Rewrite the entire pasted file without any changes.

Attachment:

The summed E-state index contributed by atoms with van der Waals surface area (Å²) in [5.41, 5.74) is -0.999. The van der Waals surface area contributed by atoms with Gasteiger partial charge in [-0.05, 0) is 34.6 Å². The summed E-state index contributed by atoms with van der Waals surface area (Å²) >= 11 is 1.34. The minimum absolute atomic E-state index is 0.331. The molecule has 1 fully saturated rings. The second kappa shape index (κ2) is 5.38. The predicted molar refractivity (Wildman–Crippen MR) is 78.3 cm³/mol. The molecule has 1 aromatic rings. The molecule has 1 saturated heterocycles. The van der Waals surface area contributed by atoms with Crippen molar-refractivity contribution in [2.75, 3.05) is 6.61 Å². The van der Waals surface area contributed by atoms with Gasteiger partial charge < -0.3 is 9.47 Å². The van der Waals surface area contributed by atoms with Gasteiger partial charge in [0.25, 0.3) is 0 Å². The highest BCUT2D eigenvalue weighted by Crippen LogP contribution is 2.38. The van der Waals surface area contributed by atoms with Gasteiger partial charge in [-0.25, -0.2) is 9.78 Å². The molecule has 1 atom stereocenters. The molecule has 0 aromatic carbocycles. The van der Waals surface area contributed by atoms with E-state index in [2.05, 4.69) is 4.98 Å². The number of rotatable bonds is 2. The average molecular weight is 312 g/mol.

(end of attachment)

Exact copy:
The summed E-state index contributed by atoms with van der Waals surface area (Å²) in [5.41, 5.74) is -0.999. The van der Waals surface area contributed by atoms with Gasteiger partial charge in [-0.05, 0) is 34.6 Å². The summed E-state index contributed by atoms with van der Waals surface area (Å²) >= 11 is 1.34. The minimum absolute atomic E-state index is 0.331. The molecule has 1 fully saturated rings. The second kappa shape index (κ2) is 5.38. The predicted molar refractivity (Wildman–Crippen MR) is 78.3 cm³/mol. The molecule has 1 aromatic rings. The molecule has 1 saturated heterocycles. The van der Waals surface area contributed by atoms with Crippen molar-refractivity contribution in [2.75, 3.05) is 6.61 Å². The van der Waals surface area contributed by atoms with Gasteiger partial charge < -0.3 is 9.47 Å². The van der Waals surface area contributed by atoms with Gasteiger partial charge in [0.25, 0.3) is 0 Å². The highest BCUT2D eigenvalue weighted by Crippen LogP contribution is 2.38. The van der Waals surface area contributed by atoms with Gasteiger partial charge in [-0.25, -0.2) is 9.78 Å². The molecule has 1 atom stereocenters. The molecule has 0 aromatic carbocycles. The van der Waals surface area contributed by atoms with E-state index in [2.05, 4.69) is 4.98 Å². The number of rotatable bonds is 2. The average molecular weight is 312 g/mol.